Of course, Sanlitun hadn’t died of bad fucking luck. The Flea had said “treachery,” which meant that someone, probably a group of people, had conspired to betray and murder the Emperor. Which brought Valyn back to the Aedolian he had found in the ship’s hold only hours earlier. It didn’t take a spymaster or a military genius to see that the threat against Valyn’s life was tied to the murder of the Emperor himself. In fact, it looked very much as though a quiet coup was in process, a systematic elimination of the entire Malkeenian line. Sanlitun must have discovered it before his death, must have dispatched the ship full of Aedolians to rescue and protect his son, but the ship had come to grief, and Sanlitun’s knowledge had failed to save him. Someone wanted to eliminate the Malkeenian line, and terrifyingly, they were managing it. Someone would be coming for Valyn, and not just him, but for Kaden, too. Even Adare might be in danger— although as a woman, she couldn’t sit the Unhewn Throne. That simple fact, so galling to her as a child, may have saved her life. He hoped.
Holy Hull, Valyn thought grimly. As frightening as he found the idea of hidden assassins hunting him over the Qirin Islands, Kaden’s situation was far worse. Kaden, not Valyn, had the golden eyes. Kaden, not Valyn, was heir to the throne, was Emperor now. And Kaden, not Valyn, was alone in some distant monastery, untrained, unguarded, and unwarned.
Overhead, strapped in to the kettral’s back with an elaborate harness, Laith, the flier, banked the bird into a steep turn. Valyn looked over to see Gwenna watching him from her perch on the other talon, red hair swept around her head like flame. Of all the cadets, Gwenna was maybe the least plausible. She looked like a brewer’s daughter rather than an elite soldier—all freckles and pale skin given to sunburn, curly hair, and womanly curves that her standard-issue blacks did nothing to hide. She looked like a brewer’s daughter, but she had just about the worst temper on the Islands.
Her lips were turned down in something that was either a scowl or a frown of commiseration—it was hard to tell with her. Could she be part of it? Valyn wondered. It seemed ludicrous to suppose a high-level conspiracy bent at overthrowing the most powerful family in the world would enlist a cadet who hadn’t even passed the Trial. Still, there was an intensity in Gwenna’s green eyes that was hard to comprehend. Valyn had no idea how long she had been watching him, but when he looked over she pointed to the buckle linking his harness to the bird’s thick, scaly leg. He glanced down and discovered to his alarm that he hadn’t clinched the safety properly. If the bird stooped hard, he could have been ripped right off the talons, tossed a thousand paces to his death on the waves below.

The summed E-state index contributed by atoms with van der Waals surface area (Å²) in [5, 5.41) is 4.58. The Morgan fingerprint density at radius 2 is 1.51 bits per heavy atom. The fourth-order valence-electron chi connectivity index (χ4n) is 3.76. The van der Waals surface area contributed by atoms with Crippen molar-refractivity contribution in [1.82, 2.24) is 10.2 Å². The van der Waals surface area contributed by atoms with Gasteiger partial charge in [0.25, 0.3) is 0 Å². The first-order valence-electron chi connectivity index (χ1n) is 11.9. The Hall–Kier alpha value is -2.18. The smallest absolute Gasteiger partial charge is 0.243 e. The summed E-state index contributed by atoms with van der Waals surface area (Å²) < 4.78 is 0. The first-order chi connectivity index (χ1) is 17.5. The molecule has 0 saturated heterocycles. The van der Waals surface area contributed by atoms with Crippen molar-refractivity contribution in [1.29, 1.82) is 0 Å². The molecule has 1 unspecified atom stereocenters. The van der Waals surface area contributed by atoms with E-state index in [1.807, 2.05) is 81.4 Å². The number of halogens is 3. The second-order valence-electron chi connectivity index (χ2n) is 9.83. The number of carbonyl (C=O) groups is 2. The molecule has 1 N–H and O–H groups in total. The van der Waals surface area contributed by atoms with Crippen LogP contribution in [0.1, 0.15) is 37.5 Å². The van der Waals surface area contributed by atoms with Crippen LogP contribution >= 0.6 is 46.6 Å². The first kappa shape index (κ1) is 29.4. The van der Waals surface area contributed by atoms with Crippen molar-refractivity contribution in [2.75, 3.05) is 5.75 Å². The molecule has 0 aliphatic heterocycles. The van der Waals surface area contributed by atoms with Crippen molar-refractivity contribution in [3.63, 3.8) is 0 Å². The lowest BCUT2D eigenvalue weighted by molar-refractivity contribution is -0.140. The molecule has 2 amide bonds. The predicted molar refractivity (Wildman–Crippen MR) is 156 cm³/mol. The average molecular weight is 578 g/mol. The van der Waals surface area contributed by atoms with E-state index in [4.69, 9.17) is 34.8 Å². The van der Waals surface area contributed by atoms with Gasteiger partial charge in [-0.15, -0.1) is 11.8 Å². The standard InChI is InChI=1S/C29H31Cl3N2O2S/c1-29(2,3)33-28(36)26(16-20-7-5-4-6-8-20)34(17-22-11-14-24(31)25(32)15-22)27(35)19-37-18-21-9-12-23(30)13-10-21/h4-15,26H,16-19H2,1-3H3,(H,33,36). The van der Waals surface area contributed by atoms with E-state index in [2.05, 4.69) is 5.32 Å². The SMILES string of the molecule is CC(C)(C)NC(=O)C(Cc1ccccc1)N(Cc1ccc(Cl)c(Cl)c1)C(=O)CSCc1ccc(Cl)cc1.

You ’Kent-kissing idiot, he muttered to himself, yanking the leather tight, then nodding curtly to Gwenna. No one’s going to need to kill you if you take care of it for them. With an effort, he forced his apprehensions down. Whatever plots were afoot, he couldn’t foil them while dangling from his harness. There was nothing to do while strapped in to the bird but rest, and he tried to settle back into the rigging, to let his weary muscles slacken for a while, to find some of the calm he usually felt while soaring over the waves.
At sea level, it would be hot and humid already, the kind of day that plastered your shirt to your back and slicked your sword grip with sweat, but Laith was holding the bird a thousand paces up, where the sun warmed without scorching while the kettral’s enormous wingspan provided plenty of shade for Valyn, Gwenna, and the two other cadets strapped in and balancing on the huge talons. He tried closing his eyes, but it was no good. Visions of his father’s face filled his mind. Or was it Kaden’s? All he could see were those golden irises, flaming high, then quenched as blood rose in the sockets.
He shook his head to clear away the visions, opened his eyes, then checked over his belt knife, short blades, and buckle once more, running through the standard flight list over and over. Gwenna had continued watching him, he realized, and he stilled his hands, redirecting his attention to the land and sea inching by below.
He could see most of the Qirins by now, the slender chain stretching across the waves like a necklace of islands. Qarsh, the largest of the group, lay just a little to the south, and Valyn could see the sandy beaches, dense stands of mangroves, dusty limestone bluffs, and the various buildings of Eyrie command—barracks, mess hall, training arenas, storehouses—as clearly as if they were lines inked on a map. A few ships, a merchant ketch and a couple of sloops by the look of them, lolled at anchor in the harbor, and almost directly beneath him, a sleek-hulled cutter sliced through the surf, making for the port.
Qarsh was his home—not just the long, low barracks that he’d shared with twenty-five other cadets for the past eight years or the mess hall where he took his meals, exhausted and numb after a long day of training, but the whole island, from the rocky headlands to the winding waterways between the mangroves. It was familiar, even comforting, in a way the Dawn Palace had never been. The Islands were his. Until now.